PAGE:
Juarez holds an uneasy coexistence with America, symbolized by an 18 foot, rust-colored fence that spans along El Paso, continuing for 650 miles across California, Arizona and New Mexico. Border patrol officers donning forest green uniforms dotted the perimeter of the steel fence, their watchful eyes trained on Juarez and accompanied with heavy artillery. With the presence of tight security, it was no wonder that we were greeted with “El Paso welcomes you to the safest city in America,” voice recording upon entering the city’s airport. The statement held absolute truth, but I could not help but shake my head at the irony of it. Just a stone’s throw away from the safest city-with its armed guards, barbed wire, and eerie prosperity- sat Ciudad Juarez: one of the most dangerous cities in Mexico.

We lived comfortably during the week in a local church where Habitat for Humanity had based its headquarters. Unfortunately wherever I sat in the courtyard, the desolation from Juarez radiated towards me every day, settling uncomfortably within my chest. I wanted to help. I wanted to understand. Our group seemed to look at Juarez as more of a spectacle rather than a place that required attention. But I knew that beyond the military checkpoints and the tales of carnage that filled newspapers, Juarez’s extinguished light had potential to reignite.

On the last day at the work site, our group learned that the family whose house we were reconstructing planned to visit and see the progress. Excitement crackled in the air as we dusted, nailed, and painted the last finishing touches on the siding. Intoxicating smells of grilled onions and hamburger meat wafted in the air as we prepared a picnic for the family. In the midst of setting up tables, a Mexican man and woman walked into the backyard where the festivities were taking place. Ozzie, our foreman on the site, led them around while speaking in rapid-fire Spanish. Intermittent nods of approval mixed with wary apprehension drifted our way as Ozzie beckoned me to come forward and speak to the family. As the only person in our group fluent in Spanish, I had taken upon the role of translator – a job that I excitedly welcomed with open arms.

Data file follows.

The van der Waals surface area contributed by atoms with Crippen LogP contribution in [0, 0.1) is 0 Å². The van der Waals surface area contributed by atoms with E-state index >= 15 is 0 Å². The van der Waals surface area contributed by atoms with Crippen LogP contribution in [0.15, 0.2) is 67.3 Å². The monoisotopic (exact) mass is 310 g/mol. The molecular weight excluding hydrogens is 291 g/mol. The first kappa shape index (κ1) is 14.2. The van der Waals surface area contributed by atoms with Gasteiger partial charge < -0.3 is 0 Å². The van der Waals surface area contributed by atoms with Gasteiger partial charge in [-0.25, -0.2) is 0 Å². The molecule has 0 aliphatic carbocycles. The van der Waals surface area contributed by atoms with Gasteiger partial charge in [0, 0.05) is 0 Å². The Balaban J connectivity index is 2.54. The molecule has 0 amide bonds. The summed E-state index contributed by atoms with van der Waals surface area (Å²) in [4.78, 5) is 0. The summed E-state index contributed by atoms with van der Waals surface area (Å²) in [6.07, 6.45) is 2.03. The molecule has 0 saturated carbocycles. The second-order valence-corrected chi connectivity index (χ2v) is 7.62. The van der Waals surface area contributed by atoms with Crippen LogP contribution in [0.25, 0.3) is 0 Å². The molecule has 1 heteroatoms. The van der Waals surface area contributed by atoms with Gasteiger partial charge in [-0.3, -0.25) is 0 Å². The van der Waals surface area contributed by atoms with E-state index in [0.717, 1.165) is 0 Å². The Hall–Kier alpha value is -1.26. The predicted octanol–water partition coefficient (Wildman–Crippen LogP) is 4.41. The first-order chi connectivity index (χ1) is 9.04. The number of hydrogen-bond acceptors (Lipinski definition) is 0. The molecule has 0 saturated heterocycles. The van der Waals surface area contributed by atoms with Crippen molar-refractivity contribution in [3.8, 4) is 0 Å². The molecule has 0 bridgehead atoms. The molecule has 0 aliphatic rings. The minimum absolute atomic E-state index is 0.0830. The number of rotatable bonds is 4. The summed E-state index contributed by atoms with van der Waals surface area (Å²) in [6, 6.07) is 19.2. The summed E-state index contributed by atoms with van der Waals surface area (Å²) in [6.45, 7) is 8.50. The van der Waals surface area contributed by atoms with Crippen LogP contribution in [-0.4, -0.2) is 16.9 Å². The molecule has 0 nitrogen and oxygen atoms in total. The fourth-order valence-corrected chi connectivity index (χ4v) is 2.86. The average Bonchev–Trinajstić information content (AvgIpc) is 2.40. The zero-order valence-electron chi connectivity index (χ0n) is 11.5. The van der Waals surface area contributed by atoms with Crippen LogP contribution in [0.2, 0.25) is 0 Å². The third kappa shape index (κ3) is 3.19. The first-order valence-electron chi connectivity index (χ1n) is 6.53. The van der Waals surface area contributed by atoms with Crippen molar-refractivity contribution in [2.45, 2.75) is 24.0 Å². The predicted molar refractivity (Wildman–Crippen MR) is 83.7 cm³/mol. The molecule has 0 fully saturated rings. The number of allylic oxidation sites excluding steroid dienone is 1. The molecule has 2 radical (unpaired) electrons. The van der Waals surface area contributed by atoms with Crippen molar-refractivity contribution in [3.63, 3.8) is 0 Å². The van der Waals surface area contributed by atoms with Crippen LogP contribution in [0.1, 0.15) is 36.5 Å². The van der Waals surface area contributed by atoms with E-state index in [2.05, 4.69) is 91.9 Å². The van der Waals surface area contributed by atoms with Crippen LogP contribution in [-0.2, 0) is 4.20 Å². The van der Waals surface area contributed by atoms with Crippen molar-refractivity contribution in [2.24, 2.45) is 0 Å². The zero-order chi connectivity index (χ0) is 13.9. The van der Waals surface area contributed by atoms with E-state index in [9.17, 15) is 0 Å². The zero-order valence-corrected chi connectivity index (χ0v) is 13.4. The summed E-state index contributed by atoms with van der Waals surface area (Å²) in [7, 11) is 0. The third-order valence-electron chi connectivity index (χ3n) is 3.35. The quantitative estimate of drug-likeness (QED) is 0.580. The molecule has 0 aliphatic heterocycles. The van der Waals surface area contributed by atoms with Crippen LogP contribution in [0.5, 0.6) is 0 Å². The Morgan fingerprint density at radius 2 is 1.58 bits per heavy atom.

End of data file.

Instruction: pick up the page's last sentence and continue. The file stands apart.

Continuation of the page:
Ozzie introduced me to Mr. and Mrs. Ramirez, a couple in their late 50s who had just recently acquired their United States citizenship after coming over from Juarez. Holding out his hand in greeting, Mr. Ramirez spoke in broken English and stuttered in embarrassment while his wife laid a comforting, tan hand on his back. As I began to respond in conversational Spanish, I saw the obvious relaxation of his and his wife’s shoulders, the light in their mud-brown eyes brighten, and the beginnings of a smile appear. Although I wanted to talk to Mr. and Mrs. Ramirez more, Muriel, the site contact for Habitat for Humanity, suddenly gathered us into a circle and gave a speech about what we accomplished this week. “You’re not just building a house for the Ramirez family, you’re giving them a home,” Muriel said. I noticed the beginnings of tears trickling down her face as she continued to give her never-ending praise about our dedication. Sure enough, warm drops cascaded down my face as well. Hiding behind my Ray Ban sunglasses, I surveyed the group and saw that they had all linked arms, wiping tears off their dirty and paint-encrusted faces. Mr. and Mrs. Ramirez nestled safely in the middle of our big group hug, relishing in the warmth and security that the group radiated.